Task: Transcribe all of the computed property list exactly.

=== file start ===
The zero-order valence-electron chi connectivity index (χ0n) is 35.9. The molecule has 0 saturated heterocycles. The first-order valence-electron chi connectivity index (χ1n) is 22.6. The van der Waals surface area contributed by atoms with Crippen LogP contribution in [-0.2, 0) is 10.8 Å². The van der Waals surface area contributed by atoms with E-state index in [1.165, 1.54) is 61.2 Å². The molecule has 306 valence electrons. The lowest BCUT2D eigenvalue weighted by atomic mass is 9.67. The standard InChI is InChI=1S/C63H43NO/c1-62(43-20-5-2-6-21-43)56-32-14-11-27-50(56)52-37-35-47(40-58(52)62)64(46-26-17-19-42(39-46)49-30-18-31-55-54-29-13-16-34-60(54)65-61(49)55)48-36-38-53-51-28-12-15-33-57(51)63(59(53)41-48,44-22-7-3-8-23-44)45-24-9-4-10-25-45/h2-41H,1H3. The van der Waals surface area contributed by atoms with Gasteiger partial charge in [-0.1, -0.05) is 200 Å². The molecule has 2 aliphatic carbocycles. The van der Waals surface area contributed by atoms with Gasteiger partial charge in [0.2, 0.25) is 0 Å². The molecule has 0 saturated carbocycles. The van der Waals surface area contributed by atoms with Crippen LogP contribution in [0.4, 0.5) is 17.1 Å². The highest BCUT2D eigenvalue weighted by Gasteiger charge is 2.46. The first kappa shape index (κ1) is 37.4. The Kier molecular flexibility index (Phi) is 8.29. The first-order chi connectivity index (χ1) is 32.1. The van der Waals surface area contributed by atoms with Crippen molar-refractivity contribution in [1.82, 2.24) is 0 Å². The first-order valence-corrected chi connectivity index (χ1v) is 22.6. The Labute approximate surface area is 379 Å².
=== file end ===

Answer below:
The zero-order valence-electron chi connectivity index (χ0n) is 35.9. The molecule has 0 saturated heterocycles. The first-order valence-electron chi connectivity index (χ1n) is 22.6. The van der Waals surface area contributed by atoms with Crippen LogP contribution in [-0.2, 0) is 10.8 Å². The van der Waals surface area contributed by atoms with E-state index in [1.165, 1.54) is 61.2 Å². The molecule has 306 valence electrons. The lowest BCUT2D eigenvalue weighted by atomic mass is 9.67. The standard InChI is InChI=1S/C63H43NO/c1-62(43-20-5-2-6-21-43)56-32-14-11-27-50(56)52-37-35-47(40-58(52)62)64(46-26-17-19-42(39-46)49-30-18-31-55-54-29-13-16-34-60(54)65-61(49)55)48-36-38-53-51-28-12-15-33-57(51)63(59(53)41-48,44-22-7-3-8-23-44)45-24-9-4-10-25-45/h2-41H,1H3. The van der Waals surface area contributed by atoms with Gasteiger partial charge in [-0.1, -0.05) is 200 Å². The molecule has 2 aliphatic carbocycles. The van der Waals surface area contributed by atoms with Gasteiger partial charge in [0.2, 0.25) is 0 Å². The molecule has 0 saturated carbocycles. The van der Waals surface area contributed by atoms with Crippen LogP contribution in [0.4, 0.5) is 17.1 Å². The highest BCUT2D eigenvalue weighted by Gasteiger charge is 2.46. The first kappa shape index (κ1) is 37.4. The Kier molecular flexibility index (Phi) is 8.29. The first-order chi connectivity index (χ1) is 32.1. The van der Waals surface area contributed by atoms with Crippen molar-refractivity contribution in [1.82, 2.24) is 0 Å². The first-order valence-corrected chi connectivity index (χ1v) is 22.6. The Labute approximate surface area is 379 Å².